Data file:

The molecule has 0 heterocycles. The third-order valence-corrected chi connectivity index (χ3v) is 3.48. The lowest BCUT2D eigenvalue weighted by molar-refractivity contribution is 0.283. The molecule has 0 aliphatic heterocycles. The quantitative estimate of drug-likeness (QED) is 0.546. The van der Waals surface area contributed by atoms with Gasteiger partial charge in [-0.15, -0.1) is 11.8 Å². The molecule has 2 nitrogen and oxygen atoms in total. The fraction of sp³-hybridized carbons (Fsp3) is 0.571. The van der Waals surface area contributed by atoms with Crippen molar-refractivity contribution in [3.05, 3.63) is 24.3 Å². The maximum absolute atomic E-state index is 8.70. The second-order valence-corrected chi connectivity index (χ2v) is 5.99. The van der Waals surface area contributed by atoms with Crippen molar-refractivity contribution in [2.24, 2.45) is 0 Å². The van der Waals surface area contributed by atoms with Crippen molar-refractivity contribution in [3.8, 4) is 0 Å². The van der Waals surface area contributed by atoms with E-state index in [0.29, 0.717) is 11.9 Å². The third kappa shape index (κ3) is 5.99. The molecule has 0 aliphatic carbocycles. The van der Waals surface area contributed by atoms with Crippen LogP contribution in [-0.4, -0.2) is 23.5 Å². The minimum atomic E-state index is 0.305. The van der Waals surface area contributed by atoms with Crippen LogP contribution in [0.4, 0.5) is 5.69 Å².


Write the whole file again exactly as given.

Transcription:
The molecule has 0 heterocycles. The third-order valence-corrected chi connectivity index (χ3v) is 3.48. The lowest BCUT2D eigenvalue weighted by molar-refractivity contribution is 0.283. The molecule has 0 aliphatic heterocycles. The quantitative estimate of drug-likeness (QED) is 0.546. The van der Waals surface area contributed by atoms with Gasteiger partial charge in [-0.15, -0.1) is 11.8 Å². The molecule has 2 nitrogen and oxygen atoms in total. The fraction of sp³-hybridized carbons (Fsp3) is 0.571. The van der Waals surface area contributed by atoms with Crippen molar-refractivity contribution in [3.05, 3.63) is 24.3 Å². The maximum absolute atomic E-state index is 8.70. The second-order valence-corrected chi connectivity index (χ2v) is 5.99. The van der Waals surface area contributed by atoms with Crippen molar-refractivity contribution in [2.24, 2.45) is 0 Å². The van der Waals surface area contributed by atoms with Crippen molar-refractivity contribution in [3.8, 4) is 0 Å². The van der Waals surface area contributed by atoms with E-state index in [0.29, 0.717) is 11.9 Å². The third kappa shape index (κ3) is 5.99. The molecule has 0 aliphatic carbocycles. The van der Waals surface area contributed by atoms with Crippen LogP contribution in [-0.4, -0.2) is 23.5 Å². The minimum atomic E-state index is 0.305. The van der Waals surface area contributed by atoms with Crippen LogP contribution in [0.4, 0.5) is 5.69 Å².